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Posted on Sep 9, 2015 | 14 comments

What records to keep? And how long?

Print and read this article once, then feel free to shred it.

Most papers can be touched once, and then tossed in the garbage like a hamburger wrapper.

Yet we all have some valuable identification records, financial statements, contracts or receipts that we ought to file and store in a safe place for easy retrieval later on.

Any victim of identity theft, fire, or flood will be glad for the time taken in advance to file and store critical records. And, if you’ve ever had to settle the estate of a friend or loved one, you’ll be relieved if you find official records in one, organized location.

Here’s a quick guide to evaluate what records you should keep — and for how long — when sorting through the growing amount of paperwork arriving each year:

General guidelines for what to keep and for how long.Forever and ever

Starting backwards, here are some records you should keep forever:

  • Birth, marriage, and death certificates.
  • Adoption records.
  • Divorce papers.
  • Wills, living wills, and powers of attorney.
  • Social Security cards.
  • Property deeds and mortgage documents.
  • Pension plan documents.
  • ID cards and passports.
  • Copy of 1040 tax returns.
  • Life insurance policies.
  • Vehicle titles and loan documents.
  • Other legal papers.
  • College transcripts.
  • Accident reports, insurance claims.
  • Inventory of safe deposit box contents.

Until sold or updated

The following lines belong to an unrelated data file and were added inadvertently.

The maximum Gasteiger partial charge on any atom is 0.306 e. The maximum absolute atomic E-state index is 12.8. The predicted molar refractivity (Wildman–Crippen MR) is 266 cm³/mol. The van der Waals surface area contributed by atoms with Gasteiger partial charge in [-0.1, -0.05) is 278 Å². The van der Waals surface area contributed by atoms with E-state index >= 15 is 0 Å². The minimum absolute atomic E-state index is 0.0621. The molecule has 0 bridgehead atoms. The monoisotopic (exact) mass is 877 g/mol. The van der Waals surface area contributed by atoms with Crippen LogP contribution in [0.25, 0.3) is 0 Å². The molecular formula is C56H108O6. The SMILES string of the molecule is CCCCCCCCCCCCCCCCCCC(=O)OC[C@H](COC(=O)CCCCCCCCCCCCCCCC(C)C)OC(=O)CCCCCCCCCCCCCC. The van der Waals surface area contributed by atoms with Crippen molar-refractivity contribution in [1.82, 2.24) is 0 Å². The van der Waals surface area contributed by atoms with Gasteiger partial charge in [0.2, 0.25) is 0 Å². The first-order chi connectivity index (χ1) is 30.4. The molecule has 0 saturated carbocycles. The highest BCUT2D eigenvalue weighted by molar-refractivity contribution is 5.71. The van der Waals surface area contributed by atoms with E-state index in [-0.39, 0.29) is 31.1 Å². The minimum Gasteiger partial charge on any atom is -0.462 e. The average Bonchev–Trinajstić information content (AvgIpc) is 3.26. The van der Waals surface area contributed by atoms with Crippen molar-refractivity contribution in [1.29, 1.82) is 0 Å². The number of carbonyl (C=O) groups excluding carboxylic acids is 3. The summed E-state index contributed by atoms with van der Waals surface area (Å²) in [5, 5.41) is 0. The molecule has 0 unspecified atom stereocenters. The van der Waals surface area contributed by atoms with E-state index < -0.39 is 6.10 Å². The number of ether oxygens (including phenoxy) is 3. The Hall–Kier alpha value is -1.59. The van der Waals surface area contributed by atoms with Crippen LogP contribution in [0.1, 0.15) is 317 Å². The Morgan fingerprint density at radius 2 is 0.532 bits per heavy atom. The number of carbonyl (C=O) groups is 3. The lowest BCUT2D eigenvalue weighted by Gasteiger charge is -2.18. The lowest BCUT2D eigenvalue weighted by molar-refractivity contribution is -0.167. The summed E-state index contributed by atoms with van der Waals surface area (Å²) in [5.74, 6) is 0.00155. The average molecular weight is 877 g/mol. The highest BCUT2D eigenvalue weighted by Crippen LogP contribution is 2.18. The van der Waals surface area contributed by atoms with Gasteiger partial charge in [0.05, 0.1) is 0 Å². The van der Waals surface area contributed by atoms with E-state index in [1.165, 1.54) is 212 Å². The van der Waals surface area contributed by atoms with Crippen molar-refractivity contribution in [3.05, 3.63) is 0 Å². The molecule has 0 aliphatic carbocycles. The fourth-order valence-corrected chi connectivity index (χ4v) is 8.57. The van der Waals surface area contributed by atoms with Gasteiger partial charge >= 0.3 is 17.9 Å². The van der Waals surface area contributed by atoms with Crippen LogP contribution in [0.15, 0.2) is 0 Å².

These records should be kept until the property or item is sold or the account updated:

  • Loan documents.
  • Appraisals for jewelry, art, or other valuables.
  • Warranty documents and receipts.
  • Video of home contents in case of insurance claim.
  • Year-end account statements to show the cost basis for investments on your taxes.
  • Savings bonds and investment statements.
  • Vehicle records.
  • Medical bills until claims paid by insurance company; longer if you need medical expense deduction on your tax return.

Seven years

Keep state and federal tax records and receipts for seven years, saving a copy of your 1040 tax return forever.

Six years

Keep documents showing home sale, purchase, or expenses for improvements for six years after you sell your home.

Three years

Retain those thank-you letters from charities, and also year-end investment statements, in the event you are audited by the IRS.

One year or less

Most of these records can be shredded after one year:

  • Pay stubs and bank statements.
  • Annually updated Social Security statements.
  • Annual insurance policy statements.
  • Annual retirement plan statements (401(k), 529, IRA, etc.).
  • Bank deposit and ATM receipts until reconciled with your monthly statements.
  • Credit card bills and statements. Longer if needed as proof of a charitable contribution or product warranty.
  • Utility bills.

Shreddable

For your security, shred expired credit cards, visas, passports, and other identification.

Storage

Consider keeping at least two storage locations for your records:

  1. One for active files of less than three years to access quickly. This could be a home firebox or secure file cabinet located in a dry and safe spot.
  2. One for permanent hard copies that back up your home files. A credit union or bank vault is recommended. (Note: In some states, safe deposit boxes are closed at time of death, so keep a copy of your will in your home files or with a trusted relative or friend.)

Many people use a third location to store important records -– an external hard drive that’s password protected. Scanning and storing documents electronically is a great way to put lots of records into a tiny space, particularly if you regularly update the system.

Final thoughts

Develop a habit of regularly filing your paperwork –- say, 20 minutes each week – to avoid accumulating a backlog of papers and cluttered desk. You’ll feel better knowing that critical records are available to you at a moment’s notice!


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14 Comments

  1. I was told that passports of deceased people were to be mailed back to the passport office. Your column says to shred them – which is correct?

    • Hello Pam,